Finally, notice how the output of the build: the docker image go-example:latest and the file build/go-example is only written after the build is declared a success. This is due to another isolation principle of Earthly: a build either succeeds completely or it fails altogether.

Once the build has executed, we can run the resulting docker image to try it out:

Go
JavaScript
Java
Python
Go
$ docker run --rm go-example:latest
hello world
JavaScript
$ docker run --rm js-example:latest
hello world
Java
$ docker run --rm java-example:latest
hello world
Python
$ docker run --rm python-example:latest
hello world

Note

Targets have a particular referencing convention which helps Earthly to identify which recipe to execute. In the simplest form, targets are referenced by +<target-name>. For example, +build. For more details see the target referencing page.

Detailed explanation

Going back to the example earthfile definition, here is what each command does:

Go
JavaScript
Java
Python
Go
# Earthfile
# The build starts from a docker image: golang:1.13-alpine3.11
FROM golang:1.13-alpine3.11
# We change the current working directory.
WORKDIR /go-example
# The above commands are inherited implicitly by all targets below
# (as if they started with FROM +base).
# Declare a target, build.
build:
# Define the recipe of the target build as follows:
# Copy main.go from the build context to the build environment.
COPY main.go .
# Run a go build command.
# This uses the previously copied main.go file.
RUN go build -o build/go-example main.go
# Save the output of the build command as an artifact. Call this
# artifact /go-example (it can be later referenced as +build/go-example).
# In addition, store the artifact as a local file (on the host) named
# build/go-example. This local file is only written if the entire build
# succeeds.
SAVE ARTIFACT build/go-example /go-example AS LOCAL build/go-example
# Declare a target, docker.
docker:
# Define the recipe of the target docker as follows:
# Copy the artifact /go-example produced by another target, +build, to the
# current directory within the build container.
COPY +build/go-example .
# Set the entrypoint for the resulting docker image.
ENTRYPOINT ["/go-example/go-example"]
# Save the current state as a docker image, which will have the docker tag
# go-example:latest. This image is only made available to the host's docker
# if the entire build succeeds.
SAVE IMAGE go-example:latest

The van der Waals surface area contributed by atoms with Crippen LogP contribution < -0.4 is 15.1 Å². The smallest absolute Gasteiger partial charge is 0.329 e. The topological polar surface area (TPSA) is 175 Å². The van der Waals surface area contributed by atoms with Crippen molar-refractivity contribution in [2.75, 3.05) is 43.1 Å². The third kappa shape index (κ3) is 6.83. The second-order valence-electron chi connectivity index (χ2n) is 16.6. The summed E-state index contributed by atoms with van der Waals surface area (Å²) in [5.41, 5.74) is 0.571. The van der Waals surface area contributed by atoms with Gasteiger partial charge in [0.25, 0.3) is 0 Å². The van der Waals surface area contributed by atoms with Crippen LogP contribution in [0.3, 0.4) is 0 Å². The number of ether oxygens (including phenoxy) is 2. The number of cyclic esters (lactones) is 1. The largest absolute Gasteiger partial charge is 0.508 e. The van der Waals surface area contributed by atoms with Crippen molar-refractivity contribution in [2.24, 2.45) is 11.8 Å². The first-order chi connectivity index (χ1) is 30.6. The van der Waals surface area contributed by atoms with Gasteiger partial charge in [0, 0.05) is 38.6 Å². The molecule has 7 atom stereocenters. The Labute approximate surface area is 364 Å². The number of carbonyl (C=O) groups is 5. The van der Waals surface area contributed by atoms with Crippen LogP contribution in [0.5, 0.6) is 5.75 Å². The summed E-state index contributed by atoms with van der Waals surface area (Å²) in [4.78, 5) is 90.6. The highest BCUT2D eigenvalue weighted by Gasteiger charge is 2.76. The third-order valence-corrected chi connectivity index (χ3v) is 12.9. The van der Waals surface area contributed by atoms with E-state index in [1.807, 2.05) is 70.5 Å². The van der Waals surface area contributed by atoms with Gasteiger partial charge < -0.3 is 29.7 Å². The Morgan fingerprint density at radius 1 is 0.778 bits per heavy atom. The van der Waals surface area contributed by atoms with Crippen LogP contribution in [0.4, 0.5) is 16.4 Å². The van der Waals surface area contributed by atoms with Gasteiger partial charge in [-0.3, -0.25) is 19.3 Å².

JavaScript
# Earthfile
# The build starts from a docker image: node:13.10.1-alpine3.11
FROM node:13.10.1-alpine3.11
# We change the current working directory.
WORKDIR /js-example
# The above commands are inherited implicitly by all targets below
# (as if they started with FROM +base).
# Declare a target, build.
build:
# Define the recipe of the target build as follows:
# Copy index.js from the build context to the build environment.
COPY index.js .
# Save the index.js in an artifact dir called dist (it can be later
# referenced as +build/dist). In addition, store the artifact as a
# local file (on the host) named dist/index.js. This local file is only
# written if the entire build succeeds.
SAVE ARTIFACT index.js /dist/index.js AS LOCAL ./dist/index.js
# Declare a target, docker.
docker:
# Define the recipe of the target docker as follows:
# Copy the artifact /dist produced by another target, +build, to the
# current directory within the build container.
COPY +build/dist dist
# Set the entrypoint for the resulting docker image.
ENTRYPOINT ["node", "./dist/index.js"]
# Save the current state as a docker image, which will have the docker tag
# js-example:latest. This image is only made available to the host's docker
# if the entire build succeeds.
SAVE IMAGE js-example:latest
Java
# Earthfile
# The build starts from a docker image: openjdk:8-jdk-alpine
FROM openjdk:8-jdk-alpine
# We install gradle using alpine's apk command.
RUN apk add --update --no-cache gradle
# We change the current working directory.
WORKDIR /java-example
# The above commands are inherited implicitly by all targets below